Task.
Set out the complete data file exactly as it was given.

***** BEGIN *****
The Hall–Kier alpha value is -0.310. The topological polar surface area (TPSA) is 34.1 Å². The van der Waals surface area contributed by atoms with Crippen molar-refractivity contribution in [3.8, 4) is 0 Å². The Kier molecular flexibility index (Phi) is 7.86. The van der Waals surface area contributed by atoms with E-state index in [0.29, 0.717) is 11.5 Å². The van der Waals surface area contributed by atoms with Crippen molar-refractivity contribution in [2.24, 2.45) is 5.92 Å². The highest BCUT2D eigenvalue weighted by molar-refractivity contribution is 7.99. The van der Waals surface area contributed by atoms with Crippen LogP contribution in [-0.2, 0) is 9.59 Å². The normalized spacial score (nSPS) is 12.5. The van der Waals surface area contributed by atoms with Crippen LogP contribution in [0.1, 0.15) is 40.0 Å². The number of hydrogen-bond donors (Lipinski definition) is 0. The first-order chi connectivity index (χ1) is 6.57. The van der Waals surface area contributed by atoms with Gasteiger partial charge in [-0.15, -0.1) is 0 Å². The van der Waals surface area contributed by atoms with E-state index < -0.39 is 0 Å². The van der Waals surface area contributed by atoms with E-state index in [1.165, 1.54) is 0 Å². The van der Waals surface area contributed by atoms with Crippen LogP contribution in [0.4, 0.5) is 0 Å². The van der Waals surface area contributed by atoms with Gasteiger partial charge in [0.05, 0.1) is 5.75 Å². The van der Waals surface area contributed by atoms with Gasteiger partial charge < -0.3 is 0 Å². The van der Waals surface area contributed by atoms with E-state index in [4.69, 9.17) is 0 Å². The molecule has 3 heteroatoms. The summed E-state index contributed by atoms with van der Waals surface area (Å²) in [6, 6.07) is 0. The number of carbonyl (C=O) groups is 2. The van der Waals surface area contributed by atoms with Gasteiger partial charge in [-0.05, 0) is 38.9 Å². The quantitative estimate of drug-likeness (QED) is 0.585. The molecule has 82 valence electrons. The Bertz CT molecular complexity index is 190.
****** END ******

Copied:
The Hall–Kier alpha value is -0.310. The topological polar surface area (TPSA) is 34.1 Å². The van der Waals surface area contributed by atoms with Crippen molar-refractivity contribution in [3.8, 4) is 0 Å². The Kier molecular flexibility index (Phi) is 7.86. The van der Waals surface area contributed by atoms with E-state index in [0.29, 0.717) is 11.5 Å². The van der Waals surface area contributed by atoms with Crippen molar-refractivity contribution in [2.24, 2.45) is 5.92 Å². The highest BCUT2D eigenvalue weighted by molar-refractivity contribution is 7.99. The van der Waals surface area contributed by atoms with Crippen LogP contribution in [-0.2, 0) is 9.59 Å². The normalized spacial score (nSPS) is 12.5. The van der Waals surface area contributed by atoms with Crippen LogP contribution in [0.1, 0.15) is 40.0 Å². The number of hydrogen-bond donors (Lipinski definition) is 0. The first-order chi connectivity index (χ1) is 6.57. The van der Waals surface area contributed by atoms with Gasteiger partial charge in [-0.15, -0.1) is 0 Å². The van der Waals surface area contributed by atoms with E-state index < -0.39 is 0 Å². The van der Waals surface area contributed by atoms with E-state index in [1.165, 1.54) is 0 Å². The van der Waals surface area contributed by atoms with Crippen LogP contribution in [0.4, 0.5) is 0 Å². The van der Waals surface area contributed by atoms with Gasteiger partial charge in [0.05, 0.1) is 5.75 Å². The van der Waals surface area contributed by atoms with Gasteiger partial charge < -0.3 is 0 Å². The van der Waals surface area contributed by atoms with E-state index in [4.69, 9.17) is 0 Å². The molecule has 3 heteroatoms. The summed E-state index contributed by atoms with van der Waals surface area (Å²) in [6, 6.07) is 0. The number of carbonyl (C=O) groups is 2. The van der Waals surface area contributed by atoms with Gasteiger partial charge in [-0.05, 0) is 38.9 Å². The quantitative estimate of drug-likeness (QED) is 0.585. The molecule has 82 valence electrons. The Bertz CT molecular complexity index is 190.